A Long Time in the Making

He played clarinet and saxophone with Stan Getz. Went to high school with John Kemeny (the guy who co-developed the BASIC computer language). Dated Barbara Walters. Hung out with Ayn Rand. And…helped get us into the mess we’re in now.

Alan Greenspan lived the life of a thousand men. And was a capitalist idealist, which was surely in part influenced by Ayn Rand, the Objectivism thinker. He had a strong belief in laissez-faire markets. And that ends up being a little ironic.

Greenspan was the Fed Chairman from 1987 to 2006. This story kind of starts, though, just after September 11th (yes, that one). After the attacks, Fed Chairman Greenspan dropped rates to support the economy and access to capital during that time of challenge. Then after accounting scandals in 2002, he dropped the already low rates to a (thus far) all-time low of 1.00%.

Some will credit keeping rates “too low for too long” (sound familiar?) with being the, or at least a, key criterion behind the housing bubble and consequent financial crisis. Greenspan, self-admittedly, saw it “too late.” Cheap money was getting to be a problem. He raised interest rates to overcome the “irrational exuberance” as he called it in stocks and real estate. But some argue that with all the Adjustable Rate Mortgages out there, the higher rates just made it harder for borrowers to renegotiate affordable payments and contributed to the bubble burst.

But by then it was Greenspan’s hand-picked successor’s problem. Ben Bernanke had to ensure stability in the markets once the bubble burst (and Lehman Bros. went under, etc.). So, he used the main tool (at the time) the Fed had: lower interest rates to make money easy to come by. He cut them to the 0.00% to 0.25% range, and… it worked. For a loooooong time. Not to mention he also started buying back treasuries that the government sold to investors to pump even more money into the public.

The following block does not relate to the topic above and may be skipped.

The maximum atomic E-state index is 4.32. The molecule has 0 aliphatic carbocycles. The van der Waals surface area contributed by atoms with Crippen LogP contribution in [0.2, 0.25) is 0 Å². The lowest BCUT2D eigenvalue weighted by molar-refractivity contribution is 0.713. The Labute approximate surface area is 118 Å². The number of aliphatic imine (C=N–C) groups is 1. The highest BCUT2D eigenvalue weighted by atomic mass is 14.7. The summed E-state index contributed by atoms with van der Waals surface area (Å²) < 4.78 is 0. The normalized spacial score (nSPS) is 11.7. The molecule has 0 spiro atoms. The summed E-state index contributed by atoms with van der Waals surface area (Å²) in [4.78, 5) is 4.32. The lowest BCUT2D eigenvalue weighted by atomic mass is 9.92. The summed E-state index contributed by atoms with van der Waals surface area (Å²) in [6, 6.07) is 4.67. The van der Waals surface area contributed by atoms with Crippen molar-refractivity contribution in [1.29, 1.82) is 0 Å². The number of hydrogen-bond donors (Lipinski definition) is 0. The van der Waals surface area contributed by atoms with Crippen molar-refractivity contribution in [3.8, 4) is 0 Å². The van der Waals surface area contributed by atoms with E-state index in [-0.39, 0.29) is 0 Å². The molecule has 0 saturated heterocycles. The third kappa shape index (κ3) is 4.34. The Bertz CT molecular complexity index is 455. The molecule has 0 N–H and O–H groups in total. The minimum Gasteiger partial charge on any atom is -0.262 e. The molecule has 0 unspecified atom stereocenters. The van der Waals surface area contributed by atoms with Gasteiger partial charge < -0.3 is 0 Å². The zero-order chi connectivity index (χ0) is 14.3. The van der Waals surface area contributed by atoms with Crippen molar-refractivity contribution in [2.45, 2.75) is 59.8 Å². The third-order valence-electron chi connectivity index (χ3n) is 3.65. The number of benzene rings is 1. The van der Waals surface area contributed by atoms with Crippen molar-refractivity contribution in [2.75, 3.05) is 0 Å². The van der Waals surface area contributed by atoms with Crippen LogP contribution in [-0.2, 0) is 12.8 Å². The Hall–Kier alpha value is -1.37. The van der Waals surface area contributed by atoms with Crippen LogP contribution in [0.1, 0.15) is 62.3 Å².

When Janet Yellen took office in 2014, Fed Funds rates were STILL in the 0% to 0.25% range.


The market went up straight and steady for that roughly eight-year period. And we revisited the chorus of “too low for too long.” Many would argue that led to an asset bubble. Stocks were better than interest-bearing investments by far. Borrowing nearly free money to buy real estate also became a thing. The price of investment assets went up, though inflation numbers were low (unless, of course, you counted stocks and houses). 

Yellen ultimately started raising rates in 2016 and got them up to the 2.25% to 2.5% range by 2019. For traders who had only traded a few years, or those with short-term memory issues (which is probably most traders), that seemed high. Every time treasury rates started to approach 3%, the financial media predicted Armageddon. Apparently, no one told them 3% was not a historically high level. But it was predicted the market would crash if rates got to that lofty, lofty 3%.

Speaking of market crashes, this one ought to be fresh in everyone’s memories, even those with trader short-term memory issues: COVID. Yeah. Then that happened—and with rates sitting near what were actually historic lows, though it was tough to convince people of that.

Several economic troubles happened next. First, people couldn’t go to work normally. This was a problem because some people weren’t getting paid. And less was being produced. The economy needed an injection of cash. And both parties (if you recall correctly) got in line to hemorrhage money all over anyone with their hand out. Higher and longer unemployment insurance checks. And other just plain old free-money checks sent out to basically everyone. And, oh yeah, Jerome Powell the new sheriff in town got those rates right back down to zero.

Then came the double whammy. Massive amounts of cash in the hands of, well, everyone, plus the supply chain debacle caused by COVID and all the implications it had on the global workforce’s availability. Not enough dock workers, so ships piled up in the ports. But people and companies still needed goods. So, with all that money… we paid up. Add a little good old-fashioned price gouging by some opportunists and you have yourself a perfect recipe for inflation.

It’s hard to armchair quarterback some of the greatest economic minds in the world from the best schools in the world. But one could argue that Jerome Powell, like his three predecessors, kept rates too low for too long, exacerbating inflation.

This needed a more urgent fix. And so the rate hikes began fast and furious. Making up for lost time, I guess. This and its effect on the shape of the yield curve has caused speculation and alarm that a recession may be looming.

To be fair, the reality is that interest rates aren’t really that high historically as you can see from this chart of the Fed Funds Effective Rate from FRED from 1955 to today.

Somehow the economy and job market have defied the predictions thus far, and we might get the Immaculate Disinflation the Fed has been hoping for. We’ll all have to wait and see. But this, folks, is how we got here.

Dan Passarelli
Founder and President
Market Taker Mentoring

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